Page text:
I may be a tourist, but I have had the privilege of being a local amongst the Nepalese the past week! I was invited to spend the day at my friend, Dil’s, this past Saturday with his wife, children and extended family. He took me to his home on the back of his scooter winding thru back roads and alleys. We passed rice fields already cleared and others ready for harvesting. We arrived at a single 3 story home, which houses 3 families, one per floor. I had no idea where I actually was, but I knew I was still in Kathmandu.
I had never been to a Nepalese home as a guest so I was not sure what to expect! I had also always hung out with “the guys”, but never with the girls! The women lead such a different life. It is traditional and revolves around the house ( and all the chores that go with a home without all the modern conveniences). So, there is no microwave, dishwasher, washing machine, dryer, coffee maker, blender,etc. They make full meals on 2 burners usually with propane tanks. They eat dal baht twice a day, lunch and dinner. This consists of rice, curried vegetables, meat (usually chicken) and what they call “pickle”. I honestly can’t tell you what “pickle” is or how it is prepared as it has many variations. The meal also includes a soupy bowl of dal (lentils). There is one other important detail, traditionally they do no use silverware so you eat with your hand (right only). One washes their hands before a meal, although I would call it more of a rinse ( soap is not always available). Fortunately, I had eaten traditionally in the past and knew what to do which was quite lucky since no one offered any instruction and it was clearly assumed I knew what to do. Now, for those of you who think this is an easy task for us foreigners, let me warn you; it’s harder than it looks! In addition, not spilling it all over when you’ve poured the soupy dal over your rice presents additional challenges. Somehow, they manage to shovel the food in at quite a good pace so before you know it there is more food being added to your pile before you can actually catch up. Despite everything, I managed to do quite well. Not long after we ate, Dil took off to go back to work and I was left to my day with ” the girls”.
Before I describe my afternoon, let me tell you about the house.There were 2 rooms for sleeping, regardless of the number of people sleeping there each night, and 1 bathroom. Toilet paper wasn’t visible ( I’ll admit that I had my usual tissue stash in my pocket) and the shower is….well, the entire bathroom so the floor is always wet. Since all shoes are left at the front door outside the house there is a community pair of flip-flops inside the bathroom door. There was also a main room with a small couch, chair, a coffee table and a small tv. In the dining section there was a table with chairs for four. The walls had a few small pictures but were mostly bare. The kids had a computer in one of the bedrooms with games that had been downloaded, but no Internet.
“The girls” consisted of Dil’s wife, Muna (28), Dil’s sister, Salina (21) who has just returned from a year in Bahrain, Muna’s niece, Sussi (18) and Dil’s sister in law, Kumari (21). It turns out Kumari married Dil’s brother about 4.5 months ago and now he’s gone to Qatar to work for the next 2 years. She now lives with Dil’s parents in their village about 10 hrs from Kathmandu (by bus). So, with a group effort to speak English and have a conversation we started with the usual, family pictures. I had the foresight to bring along my IPad ( which is an instant sensation anyway these days, even with the kids!). I shared my family pictures and those from my travels which I have managed to download up to this point. ( On this note, I have to admit that I haven’t done a thing with my photos since the 2nd week of my trip which is why I haven’t posted any!). They also pulled out their digital camera and showed me pictures of all the extended family from the recent festival, which had just ended the day before.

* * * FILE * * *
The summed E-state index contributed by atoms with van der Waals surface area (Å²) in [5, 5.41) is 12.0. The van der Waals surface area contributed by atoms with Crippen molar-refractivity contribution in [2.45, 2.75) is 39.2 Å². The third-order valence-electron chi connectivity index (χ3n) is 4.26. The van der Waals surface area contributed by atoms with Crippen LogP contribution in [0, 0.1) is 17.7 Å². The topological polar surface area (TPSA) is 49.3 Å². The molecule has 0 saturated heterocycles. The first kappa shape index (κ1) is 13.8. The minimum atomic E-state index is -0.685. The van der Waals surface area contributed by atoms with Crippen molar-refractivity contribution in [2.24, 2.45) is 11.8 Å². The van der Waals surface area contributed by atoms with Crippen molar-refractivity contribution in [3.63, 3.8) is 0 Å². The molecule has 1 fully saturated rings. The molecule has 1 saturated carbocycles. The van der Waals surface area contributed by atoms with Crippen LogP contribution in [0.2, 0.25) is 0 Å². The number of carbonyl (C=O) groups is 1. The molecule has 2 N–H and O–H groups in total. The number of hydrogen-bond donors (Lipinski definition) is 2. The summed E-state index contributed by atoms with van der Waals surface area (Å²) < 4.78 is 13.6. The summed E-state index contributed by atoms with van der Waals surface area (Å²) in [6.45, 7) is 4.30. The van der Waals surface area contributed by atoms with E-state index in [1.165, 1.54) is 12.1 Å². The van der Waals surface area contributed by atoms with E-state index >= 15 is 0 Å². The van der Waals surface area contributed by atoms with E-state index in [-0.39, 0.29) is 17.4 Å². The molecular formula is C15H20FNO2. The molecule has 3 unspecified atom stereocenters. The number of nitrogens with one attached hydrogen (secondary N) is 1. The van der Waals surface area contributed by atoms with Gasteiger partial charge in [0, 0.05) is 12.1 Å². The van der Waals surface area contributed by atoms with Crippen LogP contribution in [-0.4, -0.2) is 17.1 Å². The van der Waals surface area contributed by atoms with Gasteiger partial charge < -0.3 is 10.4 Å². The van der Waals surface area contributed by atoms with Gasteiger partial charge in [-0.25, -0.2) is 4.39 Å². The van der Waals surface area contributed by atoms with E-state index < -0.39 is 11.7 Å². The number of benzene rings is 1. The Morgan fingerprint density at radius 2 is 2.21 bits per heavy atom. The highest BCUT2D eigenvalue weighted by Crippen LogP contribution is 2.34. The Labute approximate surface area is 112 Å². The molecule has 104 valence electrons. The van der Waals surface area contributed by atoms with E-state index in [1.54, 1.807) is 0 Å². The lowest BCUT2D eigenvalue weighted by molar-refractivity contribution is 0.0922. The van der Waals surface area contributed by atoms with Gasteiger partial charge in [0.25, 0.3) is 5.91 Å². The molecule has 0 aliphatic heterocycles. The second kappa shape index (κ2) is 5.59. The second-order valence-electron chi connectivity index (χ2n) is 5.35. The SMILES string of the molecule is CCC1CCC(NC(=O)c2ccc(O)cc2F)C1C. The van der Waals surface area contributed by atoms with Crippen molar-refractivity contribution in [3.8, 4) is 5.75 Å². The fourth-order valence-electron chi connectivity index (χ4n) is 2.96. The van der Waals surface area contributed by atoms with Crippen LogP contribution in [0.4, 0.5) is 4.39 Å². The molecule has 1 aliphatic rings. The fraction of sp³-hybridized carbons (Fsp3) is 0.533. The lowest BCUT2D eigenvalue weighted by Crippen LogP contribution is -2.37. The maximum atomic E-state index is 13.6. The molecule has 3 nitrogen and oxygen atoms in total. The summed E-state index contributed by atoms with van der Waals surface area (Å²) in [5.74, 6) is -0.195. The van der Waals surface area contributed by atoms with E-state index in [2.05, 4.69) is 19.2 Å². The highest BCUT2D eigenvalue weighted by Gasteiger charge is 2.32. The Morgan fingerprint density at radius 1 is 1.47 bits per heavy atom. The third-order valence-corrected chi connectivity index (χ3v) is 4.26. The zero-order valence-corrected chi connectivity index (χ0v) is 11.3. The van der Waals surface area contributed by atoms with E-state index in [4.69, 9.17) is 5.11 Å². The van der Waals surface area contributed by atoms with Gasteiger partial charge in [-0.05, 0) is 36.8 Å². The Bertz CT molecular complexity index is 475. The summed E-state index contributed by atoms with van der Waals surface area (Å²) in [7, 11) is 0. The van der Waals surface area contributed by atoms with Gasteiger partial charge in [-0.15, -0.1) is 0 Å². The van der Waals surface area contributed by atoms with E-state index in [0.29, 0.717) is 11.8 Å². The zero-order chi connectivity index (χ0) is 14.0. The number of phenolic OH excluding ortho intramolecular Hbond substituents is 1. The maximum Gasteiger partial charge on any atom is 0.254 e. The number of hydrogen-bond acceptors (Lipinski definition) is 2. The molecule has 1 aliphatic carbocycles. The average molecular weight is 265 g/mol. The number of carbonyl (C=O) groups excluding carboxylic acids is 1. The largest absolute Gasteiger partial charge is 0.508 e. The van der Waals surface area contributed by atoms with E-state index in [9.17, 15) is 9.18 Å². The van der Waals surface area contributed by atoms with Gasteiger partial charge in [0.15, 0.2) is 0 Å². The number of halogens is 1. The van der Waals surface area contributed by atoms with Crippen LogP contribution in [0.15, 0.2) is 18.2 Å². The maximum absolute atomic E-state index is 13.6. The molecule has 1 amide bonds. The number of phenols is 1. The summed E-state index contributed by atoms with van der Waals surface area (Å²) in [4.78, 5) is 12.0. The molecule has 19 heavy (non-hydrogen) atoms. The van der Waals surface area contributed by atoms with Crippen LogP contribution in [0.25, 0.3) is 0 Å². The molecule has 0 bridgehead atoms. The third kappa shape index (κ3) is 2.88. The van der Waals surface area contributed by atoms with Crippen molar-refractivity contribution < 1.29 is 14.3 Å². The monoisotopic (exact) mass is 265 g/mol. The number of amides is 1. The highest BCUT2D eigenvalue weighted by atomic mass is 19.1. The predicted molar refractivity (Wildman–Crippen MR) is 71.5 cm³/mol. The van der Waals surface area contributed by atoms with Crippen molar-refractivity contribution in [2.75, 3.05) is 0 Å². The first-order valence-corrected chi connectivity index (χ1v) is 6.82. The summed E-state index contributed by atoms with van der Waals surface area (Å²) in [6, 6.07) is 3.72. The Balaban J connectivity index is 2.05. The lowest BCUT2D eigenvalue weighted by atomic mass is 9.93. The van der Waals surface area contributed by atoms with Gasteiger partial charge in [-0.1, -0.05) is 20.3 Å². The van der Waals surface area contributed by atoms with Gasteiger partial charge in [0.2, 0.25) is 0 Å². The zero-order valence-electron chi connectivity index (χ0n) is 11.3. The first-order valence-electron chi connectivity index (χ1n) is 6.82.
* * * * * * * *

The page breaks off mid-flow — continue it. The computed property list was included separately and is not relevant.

Then came the marriage and kids conversation. It turns out there are “love marriages” and “arranged marriages” and no one minds telling you which one defines their particular circumstance! Kumari’s marriage had been arranged, while Dil & Muna’s was a “love marriage”. Then came the amusing question, ” Which type of marriage did I prefer?”. I assured them that if we had arranged marriages in our country then there would be no way that I could make it to 49 and still not be married! I am not sure they truly understood my reply!
The next hour was spent taking a walk to a nearby temple with the boys. Muna stayed home while I went with Sussi and Salina. Now alone with the young single girls, we talked about Facebook. Yes, they are into it and like to chat! I’ve already been friended by Sussi and there’s probably one waiting from Salina.
Upon returning to the house, food and drinks were immediately offered and despite my declining, were still brought out. ( the same in every culture!). While hanging out, we decided it was time for coffee. I invited them out, but it was immediately dismissed as if this was something they just didn’t do! Nevertheless, Salina took control and before long delivered everyone a nice hot cup of coffee. As the afternoon wore on, other women and children (neighbors) would drop in to chat or simply sit around. It reminded me of all the nostalgic talk about “how things used to be in the old days”.
It began to get dark and I was asked if I was staying for dinner. I politely excused myself as I had made plans to meet some other people at 7 pm. I had already been there since before 1 pm and didn’t want to overstay my welcome although I am sure that one more person in the home really made no difference to them! Sussi then went off in search of a taxi so that I could get a ride back to my guesthouse. ( They are not by a road where none would find a taxi!). They all came out to see me off and say their goodbyes.
It had been a typical day in the life of the Nepalese! I was honored to be a part of it, despite knowing how different my world was from these women! But, just for a day, I lived it!